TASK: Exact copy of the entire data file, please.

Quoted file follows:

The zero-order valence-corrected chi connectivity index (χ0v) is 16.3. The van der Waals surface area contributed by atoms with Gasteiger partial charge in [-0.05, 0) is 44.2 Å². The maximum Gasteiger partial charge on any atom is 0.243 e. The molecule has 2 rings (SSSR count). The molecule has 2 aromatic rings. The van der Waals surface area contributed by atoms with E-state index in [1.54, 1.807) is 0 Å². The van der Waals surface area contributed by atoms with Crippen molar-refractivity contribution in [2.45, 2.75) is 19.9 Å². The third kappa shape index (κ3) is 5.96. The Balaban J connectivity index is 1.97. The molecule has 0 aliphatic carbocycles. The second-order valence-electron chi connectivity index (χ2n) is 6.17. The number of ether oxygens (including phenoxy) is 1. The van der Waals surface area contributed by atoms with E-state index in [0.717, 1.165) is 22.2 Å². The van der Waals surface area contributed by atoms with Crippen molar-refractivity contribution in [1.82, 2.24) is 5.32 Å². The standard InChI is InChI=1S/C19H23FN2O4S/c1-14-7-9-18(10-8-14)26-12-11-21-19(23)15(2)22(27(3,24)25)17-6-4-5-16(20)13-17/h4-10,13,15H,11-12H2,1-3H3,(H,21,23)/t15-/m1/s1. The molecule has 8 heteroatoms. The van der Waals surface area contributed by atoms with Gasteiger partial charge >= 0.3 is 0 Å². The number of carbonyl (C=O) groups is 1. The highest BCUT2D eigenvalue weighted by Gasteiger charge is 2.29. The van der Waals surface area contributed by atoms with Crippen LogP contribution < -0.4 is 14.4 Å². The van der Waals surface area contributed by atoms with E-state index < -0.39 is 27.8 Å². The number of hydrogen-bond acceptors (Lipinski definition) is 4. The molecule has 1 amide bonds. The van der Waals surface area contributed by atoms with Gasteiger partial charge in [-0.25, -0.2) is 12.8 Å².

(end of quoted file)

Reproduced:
The zero-order valence-corrected chi connectivity index (χ0v) is 16.3. The van der Waals surface area contributed by atoms with Gasteiger partial charge in [-0.05, 0) is 44.2 Å². The maximum Gasteiger partial charge on any atom is 0.243 e. The molecule has 2 rings (SSSR count). The molecule has 2 aromatic rings. The van der Waals surface area contributed by atoms with E-state index in [1.54, 1.807) is 0 Å². The van der Waals surface area contributed by atoms with Crippen molar-refractivity contribution in [2.45, 2.75) is 19.9 Å². The third kappa shape index (κ3) is 5.96. The Balaban J connectivity index is 1.97. The molecule has 0 aliphatic carbocycles. The second-order valence-electron chi connectivity index (χ2n) is 6.17. The number of ether oxygens (including phenoxy) is 1. The van der Waals surface area contributed by atoms with E-state index in [0.717, 1.165) is 22.2 Å². The van der Waals surface area contributed by atoms with Crippen molar-refractivity contribution in [1.82, 2.24) is 5.32 Å². The standard InChI is InChI=1S/C19H23FN2O4S/c1-14-7-9-18(10-8-14)26-12-11-21-19(23)15(2)22(27(3,24)25)17-6-4-5-16(20)13-17/h4-10,13,15H,11-12H2,1-3H3,(H,21,23)/t15-/m1/s1. The molecule has 8 heteroatoms. The van der Waals surface area contributed by atoms with Gasteiger partial charge >= 0.3 is 0 Å². The number of carbonyl (C=O) groups is 1. The highest BCUT2D eigenvalue weighted by Gasteiger charge is 2.29. The van der Waals surface area contributed by atoms with Crippen LogP contribution < -0.4 is 14.4 Å². The van der Waals surface area contributed by atoms with E-state index < -0.39 is 27.8 Å². The number of hydrogen-bond acceptors (Lipinski definition) is 4. The molecule has 1 amide bonds. The van der Waals surface area contributed by atoms with Gasteiger partial charge in [-0.25, -0.2) is 12.8 Å².